The crypto market, while still considered relatively new, introduced the notion of carrying a digital asset that can work in similar ways to fiat currency, but with increased efficiency. Over the course of time, questions started to flourish in relation to its “real-use cases”.
Today, more and more businesses are trying to make use of technology and cryptocurrencies to initiate efficient cross-border payments. A great example of this is Ripple, who has since entered agreements with over 200 established institutions as noted by Forbes.
Unfortunately, the spotlight is never meant to shine on one person or firm, as competition leads to newer ideas and solutions, hence giving others a shot. This supposedly is the case at the moment, as Forbes has recently reported on IBM’s effort in creating a relatable solution, which they’ve since dubbed, “Blockchain World Wire”. This leads to the question as to which firm (Ripple, IBM or any others) consumers are more likely to lean towards for cross-border payments.
Forbes took the time to explore the different facets of said solutions by analyzing who the services might be directed towards, what factors could potentially prevent success and whether people see value in switching from a traditionally-used system to one that seems to be struggling to blend with society.
The first argument made is that Ripple, IBM, and JPM related cross-border payment solutions all either involve traditional, financial institutions or are longing for the establishment of partnerships with such players. This questions whether the decentralized aspect is taken into account.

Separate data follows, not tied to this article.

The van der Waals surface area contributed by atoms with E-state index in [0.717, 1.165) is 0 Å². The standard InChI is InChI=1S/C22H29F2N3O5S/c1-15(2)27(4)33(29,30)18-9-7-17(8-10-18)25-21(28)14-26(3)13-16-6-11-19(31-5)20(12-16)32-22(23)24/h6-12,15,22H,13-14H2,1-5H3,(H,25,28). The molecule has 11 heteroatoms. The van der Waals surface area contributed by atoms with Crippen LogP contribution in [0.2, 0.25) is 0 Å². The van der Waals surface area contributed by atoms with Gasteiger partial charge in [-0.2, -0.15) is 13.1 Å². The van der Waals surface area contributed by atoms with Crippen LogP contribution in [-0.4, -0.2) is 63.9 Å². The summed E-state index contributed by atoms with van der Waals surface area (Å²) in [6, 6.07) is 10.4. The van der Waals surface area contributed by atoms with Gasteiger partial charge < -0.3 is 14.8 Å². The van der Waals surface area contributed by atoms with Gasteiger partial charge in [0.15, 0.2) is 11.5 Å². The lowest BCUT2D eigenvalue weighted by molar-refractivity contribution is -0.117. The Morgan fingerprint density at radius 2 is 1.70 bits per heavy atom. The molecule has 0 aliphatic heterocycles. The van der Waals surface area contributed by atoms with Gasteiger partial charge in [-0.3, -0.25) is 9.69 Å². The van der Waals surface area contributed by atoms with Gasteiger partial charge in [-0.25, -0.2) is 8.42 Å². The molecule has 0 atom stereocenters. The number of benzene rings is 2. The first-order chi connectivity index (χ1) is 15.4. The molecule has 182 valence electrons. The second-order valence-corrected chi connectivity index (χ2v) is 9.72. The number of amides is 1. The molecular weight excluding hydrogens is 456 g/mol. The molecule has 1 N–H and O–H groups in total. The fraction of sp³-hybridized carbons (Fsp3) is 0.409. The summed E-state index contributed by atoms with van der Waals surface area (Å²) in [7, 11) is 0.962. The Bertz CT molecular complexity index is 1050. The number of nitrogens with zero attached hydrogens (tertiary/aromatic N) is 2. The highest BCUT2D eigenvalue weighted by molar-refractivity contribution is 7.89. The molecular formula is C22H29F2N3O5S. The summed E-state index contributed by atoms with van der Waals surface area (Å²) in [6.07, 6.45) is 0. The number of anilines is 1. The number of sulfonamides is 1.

Second, experts question how willing firms will be in transitioning from traditionally-accepted systems to one of relative infancy and “innovation”. Elizabeth White from the White Company, a firm specializing in crypto-related global payments, was quoted saying the following:
“Large intentional banks have been using systems like SWIFT for decades […] While blockchain would significantly modernize, automate, secure and speed up the whole process, it would require retraining and reworking a bank’s entire operations to implement.”
Interesting as it is, this is definitely a true argument, as said establishments need to evaluate the value of transitioning. Adding to the aforementioned, White does trust that IBM’s World Wide could overtake systems like SWIFT, however, she feels that there are still limitations attached. In particular, it was noted that World Wide is not open to everyone, which means those who do not have access will still have to retort to traditional banks.
Another striking point made is in regard to society’s acceptance of blockchain and cryptocurrencies. White pointed out that if public demand is not significant, then firms see no reason to implement or change their ways of operation.
Lastly, the fact that education on blockchain and cryptocurrencies is not necessarily yearned for by many, especially in the banking sector, makes it all the more difficult to fill in the existing gaps.
For the moment, White seems to be confident in the direction the White Company has been and continues to take. She shared the following:
“Our payments platform, for example, is built on Stellar, which is a dedicated payments protocol supported by IBM, Deloitte, Stripe and others, and is focused on optimizing speed and efficiency of payments.”
Despite all the crypto and blockchain supporters that exist today, convincing that blockchain and cryptos can promote efficiency appears to be the problem. The aforementioned reasons speak for itself and are applicable to any business – not just banks. Implementation requires a willingness to learn about this new technology and it could potentially lead to expanding one’s knowledge – and this could be one of the break-or-make factors for IBM and others.